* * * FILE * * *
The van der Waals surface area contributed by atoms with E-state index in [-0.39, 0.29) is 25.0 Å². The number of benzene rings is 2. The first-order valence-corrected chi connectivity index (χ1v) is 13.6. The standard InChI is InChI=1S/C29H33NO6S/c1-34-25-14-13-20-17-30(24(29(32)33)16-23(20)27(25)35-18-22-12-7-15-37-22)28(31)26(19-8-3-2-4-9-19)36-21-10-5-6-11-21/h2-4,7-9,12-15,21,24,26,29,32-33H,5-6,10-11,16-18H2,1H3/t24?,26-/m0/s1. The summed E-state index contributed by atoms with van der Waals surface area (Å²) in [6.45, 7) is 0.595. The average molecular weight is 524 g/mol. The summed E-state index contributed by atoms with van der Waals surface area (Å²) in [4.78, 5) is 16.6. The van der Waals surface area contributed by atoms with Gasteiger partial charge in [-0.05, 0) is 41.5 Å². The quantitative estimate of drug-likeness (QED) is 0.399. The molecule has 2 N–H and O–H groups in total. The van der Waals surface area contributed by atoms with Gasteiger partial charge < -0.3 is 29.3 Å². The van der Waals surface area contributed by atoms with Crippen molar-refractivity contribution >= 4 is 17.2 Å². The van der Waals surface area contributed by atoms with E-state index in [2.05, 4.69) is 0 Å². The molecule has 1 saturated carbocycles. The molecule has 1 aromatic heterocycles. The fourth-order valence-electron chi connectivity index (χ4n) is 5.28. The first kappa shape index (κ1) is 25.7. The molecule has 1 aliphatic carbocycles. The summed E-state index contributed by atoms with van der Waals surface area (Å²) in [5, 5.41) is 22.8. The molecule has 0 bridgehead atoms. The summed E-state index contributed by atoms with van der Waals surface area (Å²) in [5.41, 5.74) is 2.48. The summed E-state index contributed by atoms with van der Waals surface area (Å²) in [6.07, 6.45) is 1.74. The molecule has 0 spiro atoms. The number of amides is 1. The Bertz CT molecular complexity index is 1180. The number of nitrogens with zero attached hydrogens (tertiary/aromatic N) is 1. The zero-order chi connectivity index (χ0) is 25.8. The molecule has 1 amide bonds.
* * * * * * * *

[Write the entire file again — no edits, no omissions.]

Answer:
The van der Waals surface area contributed by atoms with E-state index in [-0.39, 0.29) is 25.0 Å². The number of benzene rings is 2. The first-order valence-corrected chi connectivity index (χ1v) is 13.6. The standard InChI is InChI=1S/C29H33NO6S/c1-34-25-14-13-20-17-30(24(29(32)33)16-23(20)27(25)35-18-22-12-7-15-37-22)28(31)26(19-8-3-2-4-9-19)36-21-10-5-6-11-21/h2-4,7-9,12-15,21,24,26,29,32-33H,5-6,10-11,16-18H2,1H3/t24?,26-/m0/s1. The summed E-state index contributed by atoms with van der Waals surface area (Å²) in [6.45, 7) is 0.595. The average molecular weight is 524 g/mol. The summed E-state index contributed by atoms with van der Waals surface area (Å²) in [4.78, 5) is 16.6. The van der Waals surface area contributed by atoms with Gasteiger partial charge in [-0.05, 0) is 41.5 Å². The quantitative estimate of drug-likeness (QED) is 0.399. The molecule has 2 N–H and O–H groups in total. The van der Waals surface area contributed by atoms with Gasteiger partial charge < -0.3 is 29.3 Å². The van der Waals surface area contributed by atoms with Crippen molar-refractivity contribution >= 4 is 17.2 Å². The van der Waals surface area contributed by atoms with E-state index in [2.05, 4.69) is 0 Å². The molecule has 1 saturated carbocycles. The molecule has 1 aromatic heterocycles. The fourth-order valence-electron chi connectivity index (χ4n) is 5.28. The first kappa shape index (κ1) is 25.7. The molecule has 1 aliphatic carbocycles. The summed E-state index contributed by atoms with van der Waals surface area (Å²) in [5, 5.41) is 22.8. The molecule has 0 bridgehead atoms. The summed E-state index contributed by atoms with van der Waals surface area (Å²) in [5.41, 5.74) is 2.48. The summed E-state index contributed by atoms with van der Waals surface area (Å²) in [6.07, 6.45) is 1.74. The molecule has 0 spiro atoms. The number of amides is 1. The Bertz CT molecular complexity index is 1180. The number of nitrogens with zero attached hydrogens (tertiary/aromatic N) is 1. The zero-order chi connectivity index (χ0) is 25.8. The molecule has 1 amide bonds.